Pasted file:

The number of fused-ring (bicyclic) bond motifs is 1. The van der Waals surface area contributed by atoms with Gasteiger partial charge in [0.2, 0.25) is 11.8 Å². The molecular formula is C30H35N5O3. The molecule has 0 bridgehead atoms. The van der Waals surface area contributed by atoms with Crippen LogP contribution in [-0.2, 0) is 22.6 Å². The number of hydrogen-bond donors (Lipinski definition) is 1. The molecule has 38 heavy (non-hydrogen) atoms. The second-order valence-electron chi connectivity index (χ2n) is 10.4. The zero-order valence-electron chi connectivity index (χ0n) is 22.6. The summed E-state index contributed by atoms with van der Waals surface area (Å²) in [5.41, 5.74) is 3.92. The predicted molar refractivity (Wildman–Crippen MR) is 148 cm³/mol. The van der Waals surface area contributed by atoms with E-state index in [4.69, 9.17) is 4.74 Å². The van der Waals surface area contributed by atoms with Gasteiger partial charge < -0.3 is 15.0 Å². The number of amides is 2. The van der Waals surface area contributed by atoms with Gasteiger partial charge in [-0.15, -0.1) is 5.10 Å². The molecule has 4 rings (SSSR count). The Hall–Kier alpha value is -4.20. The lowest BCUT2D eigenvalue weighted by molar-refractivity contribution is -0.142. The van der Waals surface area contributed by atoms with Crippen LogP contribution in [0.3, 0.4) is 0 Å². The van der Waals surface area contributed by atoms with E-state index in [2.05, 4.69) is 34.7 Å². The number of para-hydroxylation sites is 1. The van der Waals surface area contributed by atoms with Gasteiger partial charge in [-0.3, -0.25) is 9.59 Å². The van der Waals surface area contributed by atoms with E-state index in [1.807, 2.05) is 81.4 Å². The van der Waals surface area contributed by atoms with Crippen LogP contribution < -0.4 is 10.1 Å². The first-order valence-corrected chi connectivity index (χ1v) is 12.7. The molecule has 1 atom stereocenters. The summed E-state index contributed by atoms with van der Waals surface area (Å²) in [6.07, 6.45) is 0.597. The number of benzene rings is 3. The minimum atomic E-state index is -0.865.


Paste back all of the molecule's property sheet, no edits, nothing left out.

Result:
The number of fused-ring (bicyclic) bond motifs is 1. The van der Waals surface area contributed by atoms with Gasteiger partial charge in [0.2, 0.25) is 11.8 Å². The molecular formula is C30H35N5O3. The molecule has 0 bridgehead atoms. The van der Waals surface area contributed by atoms with Crippen LogP contribution in [-0.2, 0) is 22.6 Å². The number of hydrogen-bond donors (Lipinski definition) is 1. The molecule has 38 heavy (non-hydrogen) atoms. The second-order valence-electron chi connectivity index (χ2n) is 10.4. The zero-order valence-electron chi connectivity index (χ0n) is 22.6. The summed E-state index contributed by atoms with van der Waals surface area (Å²) in [5.41, 5.74) is 3.92. The predicted molar refractivity (Wildman–Crippen MR) is 148 cm³/mol. The van der Waals surface area contributed by atoms with E-state index in [4.69, 9.17) is 4.74 Å². The van der Waals surface area contributed by atoms with Gasteiger partial charge < -0.3 is 15.0 Å². The number of amides is 2. The van der Waals surface area contributed by atoms with Gasteiger partial charge in [-0.15, -0.1) is 5.10 Å². The molecule has 4 rings (SSSR count). The Hall–Kier alpha value is -4.20. The lowest BCUT2D eigenvalue weighted by molar-refractivity contribution is -0.142. The van der Waals surface area contributed by atoms with Crippen LogP contribution in [0.3, 0.4) is 0 Å². The van der Waals surface area contributed by atoms with E-state index in [2.05, 4.69) is 34.7 Å². The number of para-hydroxylation sites is 1. The van der Waals surface area contributed by atoms with Gasteiger partial charge in [-0.3, -0.25) is 9.59 Å². The van der Waals surface area contributed by atoms with E-state index in [1.807, 2.05) is 81.4 Å². The van der Waals surface area contributed by atoms with Crippen LogP contribution < -0.4 is 10.1 Å². The first-order valence-corrected chi connectivity index (χ1v) is 12.7. The molecule has 1 atom stereocenters. The summed E-state index contributed by atoms with van der Waals surface area (Å²) in [6.07, 6.45) is 0.597. The number of benzene rings is 3. The minimum atomic E-state index is -0.865.